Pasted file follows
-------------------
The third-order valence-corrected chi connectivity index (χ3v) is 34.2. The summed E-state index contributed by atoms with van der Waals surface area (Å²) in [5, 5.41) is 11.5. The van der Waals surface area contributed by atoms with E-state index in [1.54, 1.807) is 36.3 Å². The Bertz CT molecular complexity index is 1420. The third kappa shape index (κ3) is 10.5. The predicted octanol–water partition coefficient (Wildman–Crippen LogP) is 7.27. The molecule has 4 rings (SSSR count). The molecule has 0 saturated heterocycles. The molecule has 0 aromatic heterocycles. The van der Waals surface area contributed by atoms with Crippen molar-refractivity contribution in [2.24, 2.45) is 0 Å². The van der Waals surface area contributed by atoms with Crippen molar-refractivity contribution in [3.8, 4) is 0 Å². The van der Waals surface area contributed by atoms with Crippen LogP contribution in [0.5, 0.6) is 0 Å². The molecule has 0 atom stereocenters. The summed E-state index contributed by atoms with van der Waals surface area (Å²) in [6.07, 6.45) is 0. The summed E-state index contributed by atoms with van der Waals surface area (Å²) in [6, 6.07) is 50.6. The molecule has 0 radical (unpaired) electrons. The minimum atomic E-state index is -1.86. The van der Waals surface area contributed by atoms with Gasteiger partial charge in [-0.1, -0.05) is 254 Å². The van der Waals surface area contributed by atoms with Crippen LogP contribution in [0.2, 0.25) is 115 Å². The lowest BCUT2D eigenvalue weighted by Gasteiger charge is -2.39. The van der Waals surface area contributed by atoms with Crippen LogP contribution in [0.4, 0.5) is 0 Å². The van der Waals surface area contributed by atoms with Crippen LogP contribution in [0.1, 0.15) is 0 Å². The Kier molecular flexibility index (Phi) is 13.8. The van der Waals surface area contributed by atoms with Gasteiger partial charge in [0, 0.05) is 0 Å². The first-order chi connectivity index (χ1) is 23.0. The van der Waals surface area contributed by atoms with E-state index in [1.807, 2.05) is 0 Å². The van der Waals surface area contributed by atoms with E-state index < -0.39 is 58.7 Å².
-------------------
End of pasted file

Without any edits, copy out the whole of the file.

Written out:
The third-order valence-corrected chi connectivity index (χ3v) is 34.2. The summed E-state index contributed by atoms with van der Waals surface area (Å²) in [5, 5.41) is 11.5. The van der Waals surface area contributed by atoms with E-state index in [1.54, 1.807) is 36.3 Å². The Bertz CT molecular complexity index is 1420. The third kappa shape index (κ3) is 10.5. The predicted octanol–water partition coefficient (Wildman–Crippen LogP) is 7.27. The molecule has 4 rings (SSSR count). The molecule has 0 saturated heterocycles. The molecule has 0 aromatic heterocycles. The van der Waals surface area contributed by atoms with Crippen molar-refractivity contribution in [2.24, 2.45) is 0 Å². The van der Waals surface area contributed by atoms with Crippen molar-refractivity contribution in [3.8, 4) is 0 Å². The van der Waals surface area contributed by atoms with Crippen LogP contribution in [0.5, 0.6) is 0 Å². The molecule has 0 atom stereocenters. The summed E-state index contributed by atoms with van der Waals surface area (Å²) in [6.07, 6.45) is 0. The summed E-state index contributed by atoms with van der Waals surface area (Å²) in [6, 6.07) is 50.6. The molecule has 0 radical (unpaired) electrons. The minimum atomic E-state index is -1.86. The van der Waals surface area contributed by atoms with Gasteiger partial charge in [-0.1, -0.05) is 254 Å². The van der Waals surface area contributed by atoms with Crippen LogP contribution in [0.2, 0.25) is 115 Å². The lowest BCUT2D eigenvalue weighted by Gasteiger charge is -2.39. The van der Waals surface area contributed by atoms with Crippen LogP contribution in [0.4, 0.5) is 0 Å². The van der Waals surface area contributed by atoms with Crippen LogP contribution in [0.1, 0.15) is 0 Å². The Kier molecular flexibility index (Phi) is 13.8. The van der Waals surface area contributed by atoms with Gasteiger partial charge in [0, 0.05) is 0 Å². The first-order chi connectivity index (χ1) is 23.0. The van der Waals surface area contributed by atoms with E-state index in [1.807, 2.05) is 0 Å². The van der Waals surface area contributed by atoms with E-state index < -0.39 is 58.7 Å².